Co-managing cataract surgery? Avoid these 5 billing mistakes

Plus, other things to consider when investigating co-management

FFor many eye care providers, co-managing an eye surgery patient presents several distinct advantages. By sharing the responsibility, authority, and accountability for a patient, the ophthalmologist can perform a surgical procedure while the optometrist can manage the patient after the surgical procedure.

Working in this sort of cooperative fashion to provide pre- and post-operative cataract surgery care can provide valuable benefits to patients and many great opportunities for eye care practices.

Though by no means a new area of practice, cataract surgery co-management has been gaining in popularity as eye care providers seek to offer enhanced services and expand their scope of work. Co-management for cataract surgery care can also facilitate on-the-spot referrals and more efficient patient care. In this mode of practice, patients receive enhanced benefits and services because they get easier access to high-quality eye care — and, of course, when patients, win, doctors win, too.

Co-management for cataract surgery is become more popular – Here are some reasons why

Co-management is becoming a popular model of service delivery in rural communities, giving smaller practices with more limited scope and abilities access to the most advanced levels of care. Patients may benefit from not having to drive to a big city or intimidating medical center for care, and also are encouraged to seek care locally when the might otherwise skip a visit due to the inconvenience of travel.

Co-managing as a type of collaborative care for cataract surgery can be beneficial for all parties involved:

  • The patient can receive follow up care from his or her optometrist (with whom the patient may be more comfortable due to a pre-existing relationship).
  • Co-management could open up a new revenue stream for the optometrist who may otherwise lose patients to practices with broader abilities, more advanced equipment, and better name recognition.
  • The optometrist gets to see a greater variety of patients and conditions in addition to the routine eye care he or she may be used to providing, which helps to break the monotony of day to day care and offers enhanced opportunities for professional advancement, as well as the opportunity to connect professionally with a new set of partners.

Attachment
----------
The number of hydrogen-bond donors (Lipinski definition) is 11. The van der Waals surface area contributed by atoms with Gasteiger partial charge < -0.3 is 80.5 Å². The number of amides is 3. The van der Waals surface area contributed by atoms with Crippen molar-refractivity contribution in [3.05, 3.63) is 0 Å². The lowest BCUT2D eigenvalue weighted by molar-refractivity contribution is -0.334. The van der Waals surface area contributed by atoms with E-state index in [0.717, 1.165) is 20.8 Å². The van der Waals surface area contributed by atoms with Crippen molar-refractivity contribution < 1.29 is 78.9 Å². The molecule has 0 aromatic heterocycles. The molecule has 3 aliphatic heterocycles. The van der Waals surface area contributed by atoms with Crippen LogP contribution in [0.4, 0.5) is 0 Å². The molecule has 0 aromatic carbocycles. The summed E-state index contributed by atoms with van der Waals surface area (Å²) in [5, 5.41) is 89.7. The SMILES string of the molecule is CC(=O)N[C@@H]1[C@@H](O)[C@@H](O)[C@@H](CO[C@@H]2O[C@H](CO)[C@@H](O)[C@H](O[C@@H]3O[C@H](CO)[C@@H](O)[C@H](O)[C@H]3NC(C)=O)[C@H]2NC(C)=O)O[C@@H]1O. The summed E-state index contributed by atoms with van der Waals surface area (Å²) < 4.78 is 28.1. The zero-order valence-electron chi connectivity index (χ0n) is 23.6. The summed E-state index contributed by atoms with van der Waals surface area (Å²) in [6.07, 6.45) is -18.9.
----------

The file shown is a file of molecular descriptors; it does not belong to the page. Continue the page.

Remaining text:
• The ophthalmologist no longer needs to spend time on follow-up care and routine eye exams, freeing up additional time for more surgeries in addition to growing his or her referral network.

Billing issues that co-management parties should be aware of before getting to work

Co-management in a cataract surgery setting, however, can present a new set of issues that all parties involved need to work through, and special attention needs to be paid to billing. You, your office, and in particular your billing staff, should be aware of these possible billing challenges before you decide to pursue this type of care arrangement.

Get to know the following five co-management caveats that could impact your eye care practice. Knowing and avoiding these five common co-management billing errors will prevent denials and keep your revenue cycle rolling along!

Look out for these five common co-management billing errors that lead to denials:

  1. Using the patient’s post-op visit date as the date of service on the claim form, when it should actually be the surgery date. The claims for surgical care and post-op care must both list the same surgical date of service.
  2. Not including the dates of assuming and relinquishing care on the claim form when physicians share postoperative care. Ensure you get reimbursed for each day you provide care during the global period by listing the date range in the appropriate field – Provider must report the date when post op care assumed from another provider including the date post-op care began and ended along with the number of post-operative care days provided in the narrative field on electronic claim, or item 19 on the CMS 1500 claim form. This will facilitate processing of the claim and reduce unnecessary rejections.
  3. Using an E/M or eye code to bill for the post-surgical visit instead of the surgical procedure code (like 66984 for extracapsular cataract removal with insertion of intraocular lens prosthesis)
    Usage of modifiers – Modifier 54 (surgical care only) is appropriate to be utilized by operating surgeon on cataract surgery claim; however, modifier 55 (Postoperative management only) is appended on postop co – management care claim with cataract surgery CPTs i.e., 66984 apart from anatomical modifier e.g. RT, LT, and 50